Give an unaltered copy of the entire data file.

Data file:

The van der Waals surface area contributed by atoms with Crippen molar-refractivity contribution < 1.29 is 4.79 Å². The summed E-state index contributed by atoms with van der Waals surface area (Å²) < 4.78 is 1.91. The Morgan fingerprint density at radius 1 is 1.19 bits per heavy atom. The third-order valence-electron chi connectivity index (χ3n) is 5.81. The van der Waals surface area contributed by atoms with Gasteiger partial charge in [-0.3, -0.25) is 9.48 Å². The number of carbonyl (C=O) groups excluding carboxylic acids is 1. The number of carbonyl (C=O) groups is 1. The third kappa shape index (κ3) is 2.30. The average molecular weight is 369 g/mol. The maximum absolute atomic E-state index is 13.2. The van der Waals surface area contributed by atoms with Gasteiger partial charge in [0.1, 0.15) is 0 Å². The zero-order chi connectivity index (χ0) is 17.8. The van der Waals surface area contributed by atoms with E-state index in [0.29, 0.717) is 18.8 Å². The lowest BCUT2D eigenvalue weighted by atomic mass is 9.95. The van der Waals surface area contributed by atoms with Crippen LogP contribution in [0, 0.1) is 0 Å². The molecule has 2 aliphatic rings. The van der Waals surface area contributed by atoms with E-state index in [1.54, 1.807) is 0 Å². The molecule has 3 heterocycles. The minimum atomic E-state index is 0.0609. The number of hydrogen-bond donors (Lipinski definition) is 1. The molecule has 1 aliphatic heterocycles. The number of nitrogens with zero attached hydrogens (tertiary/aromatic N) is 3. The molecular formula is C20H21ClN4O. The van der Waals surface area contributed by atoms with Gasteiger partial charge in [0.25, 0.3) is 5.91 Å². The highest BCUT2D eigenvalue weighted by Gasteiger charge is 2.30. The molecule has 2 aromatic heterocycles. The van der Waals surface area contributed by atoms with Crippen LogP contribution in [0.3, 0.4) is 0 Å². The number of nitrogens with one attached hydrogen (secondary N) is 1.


The van der Waals surface area contributed by atoms with Crippen molar-refractivity contribution < 1.29 is 4.79 Å². The summed E-state index contributed by atoms with van der Waals surface area (Å²) < 4.78 is 1.91. The Morgan fingerprint density at radius 1 is 1.19 bits per heavy atom. The third-order valence-electron chi connectivity index (χ3n) is 5.81. The van der Waals surface area contributed by atoms with Gasteiger partial charge in [-0.3, -0.25) is 9.48 Å². The number of carbonyl (C=O) groups excluding carboxylic acids is 1. The number of carbonyl (C=O) groups is 1. The third kappa shape index (κ3) is 2.30. The average molecular weight is 369 g/mol. The maximum absolute atomic E-state index is 13.2. The van der Waals surface area contributed by atoms with Gasteiger partial charge in [0.1, 0.15) is 0 Å². The zero-order chi connectivity index (χ0) is 17.8. The van der Waals surface area contributed by atoms with E-state index in [0.29, 0.717) is 18.8 Å². The lowest BCUT2D eigenvalue weighted by atomic mass is 9.95. The van der Waals surface area contributed by atoms with Crippen LogP contribution in [0, 0.1) is 0 Å². The molecule has 2 aliphatic rings. The van der Waals surface area contributed by atoms with E-state index in [1.54, 1.807) is 0 Å². The molecule has 3 heterocycles. The minimum atomic E-state index is 0.0609. The number of hydrogen-bond donors (Lipinski definition) is 1. The molecule has 1 aliphatic heterocycles. The number of nitrogens with zero attached hydrogens (tertiary/aromatic N) is 3. The molecular formula is C20H21ClN4O. The van der Waals surface area contributed by atoms with Gasteiger partial charge in [0.25, 0.3) is 5.91 Å². The highest BCUT2D eigenvalue weighted by Gasteiger charge is 2.30. The molecule has 2 aromatic heterocycles. The van der Waals surface area contributed by atoms with Crippen LogP contribution in [0.3, 0.4) is 0 Å². The number of nitrogens with one attached hydrogen (secondary N) is 1.